14. Parent-Adolescent Communication Quality-Adolescent Form-Extent of Problems Subscale [ Time Frame: 6 weeks ]
    The Parent-Adolescent Communication Scale measures two subscales of parent communication. This measure obtains this information from the adolescent perspective. The extent of communication problems subscale has a range from 10 through 50 - higher scores indicating greater extent of problems with communication.

  15. Perceived Need for Treatment - Open ended question [ Time Frame: 6 weeks ]
    Open-ended question about whether adolescent/child needs any mental health service

  16. Perceived Need for Treatment - Survey Measure [ Time Frame: 6 weeks ]
    The General-Practice Users Perceived-Need Inventory (McNab, 2004) will be used to measure perceived need for treatment. There is no scoring.

  17. Actual Receipt of Mental Health Services [ Time Frame: 6 weeks and 3 months ]
    Combined measure using Electronic Health Record Chart Review and parent/adolescent self-report as well as the Actual Help Seeking Questionnaire (Rickwood 2005) which does not involve scoring.

  18. Depressive Symptoms [ Time Frame: 6 weeks ]
    Patient Health Questionnaire-9 measures depression severity with a score ranging from 0 to 27, a higher score indicating greater severity.

  19. Anxiety Symptoms [ Time Frame: 6 weeks ]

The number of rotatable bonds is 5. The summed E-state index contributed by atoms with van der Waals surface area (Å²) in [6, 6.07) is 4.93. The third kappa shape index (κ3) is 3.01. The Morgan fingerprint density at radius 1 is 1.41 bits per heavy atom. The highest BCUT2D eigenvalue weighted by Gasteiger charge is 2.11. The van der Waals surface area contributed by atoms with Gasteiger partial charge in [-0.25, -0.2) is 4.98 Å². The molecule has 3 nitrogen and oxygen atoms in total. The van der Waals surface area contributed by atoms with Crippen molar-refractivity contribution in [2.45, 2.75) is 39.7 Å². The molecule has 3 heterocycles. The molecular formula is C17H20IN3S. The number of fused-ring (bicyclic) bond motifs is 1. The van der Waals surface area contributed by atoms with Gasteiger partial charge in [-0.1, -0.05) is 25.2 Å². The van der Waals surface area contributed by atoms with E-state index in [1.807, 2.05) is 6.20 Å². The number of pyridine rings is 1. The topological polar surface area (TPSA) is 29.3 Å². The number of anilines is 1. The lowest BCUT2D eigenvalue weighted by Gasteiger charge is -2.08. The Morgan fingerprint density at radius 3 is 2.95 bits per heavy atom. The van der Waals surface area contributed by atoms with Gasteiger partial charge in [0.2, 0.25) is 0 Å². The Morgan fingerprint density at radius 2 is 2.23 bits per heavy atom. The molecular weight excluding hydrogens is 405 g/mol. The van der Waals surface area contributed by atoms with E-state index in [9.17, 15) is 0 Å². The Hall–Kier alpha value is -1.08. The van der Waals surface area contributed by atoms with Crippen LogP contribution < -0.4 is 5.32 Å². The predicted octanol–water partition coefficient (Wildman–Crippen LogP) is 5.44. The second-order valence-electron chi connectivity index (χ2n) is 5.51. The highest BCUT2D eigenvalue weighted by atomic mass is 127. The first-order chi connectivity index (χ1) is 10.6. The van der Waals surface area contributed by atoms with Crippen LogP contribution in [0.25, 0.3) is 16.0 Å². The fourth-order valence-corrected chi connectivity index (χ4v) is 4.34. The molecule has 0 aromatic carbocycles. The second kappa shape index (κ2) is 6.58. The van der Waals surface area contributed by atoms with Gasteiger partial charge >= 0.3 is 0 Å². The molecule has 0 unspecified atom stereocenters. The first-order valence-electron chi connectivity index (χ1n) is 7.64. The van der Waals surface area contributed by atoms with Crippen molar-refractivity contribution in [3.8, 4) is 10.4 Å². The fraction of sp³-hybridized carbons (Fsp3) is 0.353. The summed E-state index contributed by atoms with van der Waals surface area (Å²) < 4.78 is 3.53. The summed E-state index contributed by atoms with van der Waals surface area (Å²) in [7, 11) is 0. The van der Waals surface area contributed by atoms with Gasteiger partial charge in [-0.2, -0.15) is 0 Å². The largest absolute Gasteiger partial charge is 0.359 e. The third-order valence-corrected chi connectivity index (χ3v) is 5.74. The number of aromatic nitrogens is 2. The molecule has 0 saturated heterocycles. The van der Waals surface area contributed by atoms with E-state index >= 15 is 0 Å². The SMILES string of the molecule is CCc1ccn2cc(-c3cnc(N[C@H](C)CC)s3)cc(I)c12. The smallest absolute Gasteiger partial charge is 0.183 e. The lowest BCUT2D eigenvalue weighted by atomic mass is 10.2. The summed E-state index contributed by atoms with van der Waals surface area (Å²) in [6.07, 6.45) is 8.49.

Generalized Anxiety Disorders 7-item Questionnaire measures extent of anxiety symptoms. The total score ranges from 0 to 21 with a higher score indicating greater severity.

  20. Functioning [ Time Frame: 6 weeks ]
    The Multidimensional Adolescent Functioning Scale (Wardennar 2013) has 3 subscales of functioning for adolescents - in general, related to family, and related to peers. The total score subscales for general are 0-40; for family are 0-28; and for peer are 0-24 with a higher score indicating higher functioning. The subscales can be totalled for a range of 0-92.

  21. Relationship Quality [ Time Frame: 6 weeks ]
    Parent-child connectedness scale, 5 questions on a 5-point Likert scale, higher scores indicated greater connectedness

  22. Adolescent Help Seeking - Adolescent Perception [ Time Frame: 6 weeks ]
    Actual Help Seeking Questionnaire, a list of individuals help may have been sought from with indication of whether this person was seen for an emotional problem in the past 2 weeks yes or no

  23. Adolescent Help Seeking - Parent Perception of Adolescent Help Seeking [ Time Frame: 6 weeks ]